I was impressed in listening to Krista Tippett interviewing Parker Palmer (you can listen or read the transcript here yourself, or podcast) about the economic downturn and how we as Christians need to look at it. Palmer himself is a Quaker, and the hour was filled with wisdom.
What stood out for me is how this economic downturn may be an occasion for change in the church. I have found the church generous up to a point in helping the poor (I speak in generalities; there are some outstanding examples). Of course there is needed accountability, handouts by themselves aren't the answer. But as Palmer stated, we live in a rugged individualistic society where it's up to each one of us to make it ourselves. There is some help within the system for those who don't, and this varies depending on where people live. But by and large there is not much for us to fall back on, should any of us fall.
I am Anabaptist to a significant extent. The Amish are one group from the Anabaptists (I was raised Mennonite) who do find help and security in falling back on each other. They are committed to seeing each other through. Of course this is a joint venture, and while there are surely those who are wealthier and those who are poorer among them, they work at making it more of a common sharing, helping those in need, one obvious basic example from them being their barn raisings.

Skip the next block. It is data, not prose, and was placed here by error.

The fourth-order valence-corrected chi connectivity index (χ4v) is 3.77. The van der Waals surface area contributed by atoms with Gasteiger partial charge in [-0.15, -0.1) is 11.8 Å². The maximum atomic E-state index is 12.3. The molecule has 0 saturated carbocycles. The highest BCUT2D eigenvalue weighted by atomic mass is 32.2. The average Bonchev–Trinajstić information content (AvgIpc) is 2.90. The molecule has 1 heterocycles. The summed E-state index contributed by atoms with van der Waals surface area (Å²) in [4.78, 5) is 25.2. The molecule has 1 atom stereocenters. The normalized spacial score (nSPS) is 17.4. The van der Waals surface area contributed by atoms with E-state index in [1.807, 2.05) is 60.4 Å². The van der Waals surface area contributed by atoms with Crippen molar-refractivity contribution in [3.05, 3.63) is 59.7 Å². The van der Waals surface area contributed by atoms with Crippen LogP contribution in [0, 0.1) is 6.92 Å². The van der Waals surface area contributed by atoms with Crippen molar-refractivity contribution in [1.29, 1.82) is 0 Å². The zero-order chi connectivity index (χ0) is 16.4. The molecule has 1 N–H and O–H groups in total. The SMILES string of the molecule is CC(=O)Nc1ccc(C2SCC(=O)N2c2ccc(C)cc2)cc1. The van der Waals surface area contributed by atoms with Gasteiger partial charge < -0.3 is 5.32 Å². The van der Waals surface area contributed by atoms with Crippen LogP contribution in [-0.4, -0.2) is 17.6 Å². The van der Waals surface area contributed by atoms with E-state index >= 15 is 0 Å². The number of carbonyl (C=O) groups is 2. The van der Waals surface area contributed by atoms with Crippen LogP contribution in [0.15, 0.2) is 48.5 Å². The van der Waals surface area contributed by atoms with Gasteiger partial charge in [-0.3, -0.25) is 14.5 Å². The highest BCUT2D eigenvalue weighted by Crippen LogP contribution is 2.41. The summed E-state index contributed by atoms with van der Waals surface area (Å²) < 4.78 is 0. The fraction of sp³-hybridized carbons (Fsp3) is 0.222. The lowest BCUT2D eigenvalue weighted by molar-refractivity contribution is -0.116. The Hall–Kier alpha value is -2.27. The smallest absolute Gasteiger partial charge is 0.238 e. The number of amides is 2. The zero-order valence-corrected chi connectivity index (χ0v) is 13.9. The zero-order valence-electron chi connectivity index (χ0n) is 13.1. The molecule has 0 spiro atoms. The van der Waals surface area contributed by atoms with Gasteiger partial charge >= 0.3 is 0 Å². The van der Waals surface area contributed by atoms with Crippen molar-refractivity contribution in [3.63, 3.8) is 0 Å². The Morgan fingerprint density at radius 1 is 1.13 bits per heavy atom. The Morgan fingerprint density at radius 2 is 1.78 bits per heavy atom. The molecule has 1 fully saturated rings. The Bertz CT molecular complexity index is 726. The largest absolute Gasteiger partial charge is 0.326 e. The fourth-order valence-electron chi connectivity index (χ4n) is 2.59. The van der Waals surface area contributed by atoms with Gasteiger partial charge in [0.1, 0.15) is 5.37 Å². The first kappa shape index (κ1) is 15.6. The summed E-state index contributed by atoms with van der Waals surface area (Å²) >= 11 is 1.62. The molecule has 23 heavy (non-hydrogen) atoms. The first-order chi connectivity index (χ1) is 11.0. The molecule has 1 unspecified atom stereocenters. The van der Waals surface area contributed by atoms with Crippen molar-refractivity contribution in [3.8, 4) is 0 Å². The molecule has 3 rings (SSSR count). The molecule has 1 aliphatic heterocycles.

The question comes back, what about those who are not so deserving of help because of the continued misuse of their finances? Of course none of us (very rare, certainly not myself!) can claim to have always made wise financial decisions. And there may be some who have this and that expense which they don't really need or maybe would do better in life, without. This calls for a personal, prayerful self-inventory for all of us.
We need to offer help to those in need, and part of that help will be encouragement and indeed, a call toward responsibility. Those whose spending is out of control can't expect to be supported in that kind of lifestyle. They may need special help, but there will always be some who refuse such, and therefore can't be a part of this needed dynamic. After all each needs to be there for the others, as well as having the others be there for themselves. In such cases help comes sadly to them from a bottom rung such as in shelters and soup kitchens. With hopefully the kind of help that can get them back up on their feet.
Should this be a part of our Christian witness in the world? Why is it so lacking among us (or so it seems to me)?
What might you add to these beginning thoughts on this subject?